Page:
This is where Marson comes in, and why he seemingly has the starting catcher's gig locked down to start next season.  Having been traded just two months ago coming from the Phillies in the Cliff Lee deal, he's still getting to know the organization and they are still getting to know him, but so far they have liked what they have seen out of him.

"Absolutely," said Marson in a recent interview about it being an adjustment getting used to a change of scenery from one organization to another.  "I am just trying to get used to all the different faces and new people.  I was with Philadelphia since 2004 so you get used to everybody and the friendships, but this is a new beginning for me and right where I want to be with everything going on."

Marson won't hit a lot of home runs, but he is a good hitting catcher with a very polished approach who has the ability to hit for average and put the bat on the ball consistently.  During his one month with the big league club the past few weeks he has quietly put together a solid showing.  Granted he has performed in September where hitters tend to face a lot more young, inexperienced pitching as the non-contenders - like the Indians - have thrown in the towel on the season and are trying to get extended looks at their young pitching.  But, it is encouraging nonetheless to see him hit .250 with a .729 OPS in his first extended playing stint in the big leagues.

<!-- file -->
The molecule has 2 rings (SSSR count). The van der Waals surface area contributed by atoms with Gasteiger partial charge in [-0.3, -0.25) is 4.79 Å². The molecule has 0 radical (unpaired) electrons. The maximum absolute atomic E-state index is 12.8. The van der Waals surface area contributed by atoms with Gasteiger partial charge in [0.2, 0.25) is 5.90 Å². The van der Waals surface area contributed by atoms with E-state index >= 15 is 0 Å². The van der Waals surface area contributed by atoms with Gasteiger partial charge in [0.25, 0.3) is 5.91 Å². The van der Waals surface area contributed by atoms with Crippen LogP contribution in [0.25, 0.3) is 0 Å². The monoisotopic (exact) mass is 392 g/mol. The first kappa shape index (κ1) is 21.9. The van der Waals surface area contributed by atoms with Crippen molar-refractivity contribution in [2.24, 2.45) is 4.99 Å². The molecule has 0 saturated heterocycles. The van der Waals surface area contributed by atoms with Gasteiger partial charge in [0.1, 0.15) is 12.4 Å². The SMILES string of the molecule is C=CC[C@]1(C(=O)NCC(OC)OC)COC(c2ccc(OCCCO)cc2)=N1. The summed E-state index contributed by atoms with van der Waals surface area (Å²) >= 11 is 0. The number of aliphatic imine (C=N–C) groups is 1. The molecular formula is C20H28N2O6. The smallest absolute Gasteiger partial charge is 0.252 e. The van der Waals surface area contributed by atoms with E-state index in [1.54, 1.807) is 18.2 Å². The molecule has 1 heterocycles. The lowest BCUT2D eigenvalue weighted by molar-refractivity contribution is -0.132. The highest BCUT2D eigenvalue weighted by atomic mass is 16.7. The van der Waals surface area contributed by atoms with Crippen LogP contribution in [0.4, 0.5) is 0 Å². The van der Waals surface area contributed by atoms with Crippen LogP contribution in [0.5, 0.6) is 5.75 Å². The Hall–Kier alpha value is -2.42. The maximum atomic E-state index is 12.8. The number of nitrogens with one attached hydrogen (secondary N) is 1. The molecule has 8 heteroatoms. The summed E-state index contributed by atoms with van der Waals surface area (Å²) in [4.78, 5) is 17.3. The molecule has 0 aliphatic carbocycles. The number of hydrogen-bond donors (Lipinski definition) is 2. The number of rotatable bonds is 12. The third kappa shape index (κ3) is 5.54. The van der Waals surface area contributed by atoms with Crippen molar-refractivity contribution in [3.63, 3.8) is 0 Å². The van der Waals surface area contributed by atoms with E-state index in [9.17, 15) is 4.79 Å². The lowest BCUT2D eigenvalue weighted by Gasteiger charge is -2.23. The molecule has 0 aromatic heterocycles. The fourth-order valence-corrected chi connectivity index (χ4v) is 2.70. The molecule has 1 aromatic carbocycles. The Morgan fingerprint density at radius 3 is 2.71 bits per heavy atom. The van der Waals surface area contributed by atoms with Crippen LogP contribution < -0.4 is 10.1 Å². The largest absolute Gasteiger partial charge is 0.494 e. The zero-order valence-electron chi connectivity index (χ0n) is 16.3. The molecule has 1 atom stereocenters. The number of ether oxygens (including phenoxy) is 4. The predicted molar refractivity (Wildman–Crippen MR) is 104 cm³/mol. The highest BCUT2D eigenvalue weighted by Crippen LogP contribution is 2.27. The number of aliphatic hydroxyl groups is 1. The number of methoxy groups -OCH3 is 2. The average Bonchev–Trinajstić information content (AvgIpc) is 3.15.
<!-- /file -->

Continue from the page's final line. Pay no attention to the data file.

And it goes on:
But the bat is not where Marson is truly valued.  It is the way he handles a pitching staff, his more than solid defense behind the plate, his outstanding leadership skills, and his good throwing arm.  While he does not have a laser for an arm, his very quick exchange and transfer of the ball and accurate throws allow him to get the ball down to second base under 1.9 seconds.  His early success in throwing out runners has been nice to see as he is 8 of 17 throwing out runners since being called up, which is good for an exceptional .471 success rate.

For many teams, having a good hitting catcher is a luxury, something Indians fans were spoiled to have with Martinez here in Cleveland the past six years.  Finding an elite hitting catcher is a rarity, which is why the Indians and so many fans are so excited to eventually see Santana.  In the meantime, however, Marson should prove to be more than capable as the team's field general next year doing all the dirty work behind the plate, handling his pitching staff, and being a leader.